The SGX is optimistic that the first Chinese company will list directly on the Singapore Exchange later in 2014.

More stock exchanges would be welcome in Singapore to improve its credentials as a financial hub .

“Singapore has a unique opportunity to be the financial centre of Asia in the same way London is for Europe,” he said.

“I think that that will not happen just by having one exchange in ­Singapore, we need to have more exchanges.”

Adding further new products to the SGX is one of Mr Böcker’s key goals and he is looking to have more high-frequency trading in the Singaporean market and does not believe the negative hype surrounding market makers.

“Is there something called low-frequency trading today? What is high-frequency trading? I can give you a few names and most of it becomes negative, not because you know anything about, but just because of the name of it. When I say high frequency trading, you immediately turn negative,” he said.

It is important for the SGX to keep expanding in order to become an international market, but there will be tough regulation on who it allows into the market and what they can offer.

“High-frequency trading, or a market maker, I think we are missing them in Singapore, I’d like to see them come, I’d like to see more liquidity providers. But no one is welcome to our market, to trade in our market at a discounted fee unless you also add value to the market,” Mr Böcker said.

About bambooinnovator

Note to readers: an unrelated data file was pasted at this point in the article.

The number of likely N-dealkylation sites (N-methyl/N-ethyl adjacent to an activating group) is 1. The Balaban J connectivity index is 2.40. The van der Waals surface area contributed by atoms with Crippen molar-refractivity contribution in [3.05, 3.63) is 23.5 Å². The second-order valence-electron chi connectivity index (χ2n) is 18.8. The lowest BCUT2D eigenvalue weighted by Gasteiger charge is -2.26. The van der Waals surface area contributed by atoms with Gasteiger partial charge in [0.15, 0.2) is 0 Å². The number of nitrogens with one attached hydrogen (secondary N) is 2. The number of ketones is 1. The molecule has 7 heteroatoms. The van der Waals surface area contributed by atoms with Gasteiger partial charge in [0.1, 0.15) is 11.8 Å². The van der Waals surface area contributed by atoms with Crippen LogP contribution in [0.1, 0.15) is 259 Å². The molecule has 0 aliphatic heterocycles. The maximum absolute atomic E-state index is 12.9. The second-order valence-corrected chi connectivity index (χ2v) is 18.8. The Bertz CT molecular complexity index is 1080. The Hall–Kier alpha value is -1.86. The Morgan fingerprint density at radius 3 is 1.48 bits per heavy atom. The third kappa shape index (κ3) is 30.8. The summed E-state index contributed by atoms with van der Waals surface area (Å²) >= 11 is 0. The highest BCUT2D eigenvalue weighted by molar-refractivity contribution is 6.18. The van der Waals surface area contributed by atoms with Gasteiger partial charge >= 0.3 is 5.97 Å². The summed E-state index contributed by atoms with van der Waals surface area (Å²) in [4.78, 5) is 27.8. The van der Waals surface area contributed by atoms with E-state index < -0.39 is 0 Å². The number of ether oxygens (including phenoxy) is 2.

Kee Koon Boon (“KB”) is the co-founder and director of HERO Investment Management which provides specialized fund management and investment advisory services to the ARCHEA Asia HERO Innovators Fund (www.heroinnovator.com), the only Asian SMID-cap tech-focused fund in the industry. KB is an internationally featured investor rooted in the principles of value investing for over a decade as a fund manager and analyst in the Asian capital markets who started his career at a boutique hedge fund in Singapore where he was with the firm since 2002 and was also part of the core investment committee in significantly outperforming the index in the 10-year-plus-old flagship Asian fund. He was also the portfolio manager for Asia-Pacific equities at Korea’s largest mutual fund company. Prior to setting up the H.E.R.O. Innovators Fund, KB was the Chief Investment Officer & CEO of a Singapore Registered Fund Management Company (RFMC) where he is responsible for listed Asian equity investments. KB had taught accounting at the Singapore Management University (SMU) as a faculty member and also pioneered the 15-week course on Accounting Fraud in Asia as an official module at SMU. KB remains grateful and honored to be invited by Singapore’s financial regulator Monetary Authority of Singapore (MAS) to present to their top management team about implementing a world’s first fact-based forward-looking fraud detection framework to bring about benefits for the capital markets in Singapore and for the public and investment community. KB also served the community in sharing his insights in writing articles about value investing and corporate governance in the media that include Business Times, Straits Times, Jakarta Post, Manual of Ideas, Investopedia, TedXWallStreet. He had also presented in top investment, banking and finance conferences in America, Italy, Sydney, Cape Town, HK, China. He has trained CEOs, entrepreneurs, CFOs, management executives in business strategy & business model innovation in Singapore, HK and China.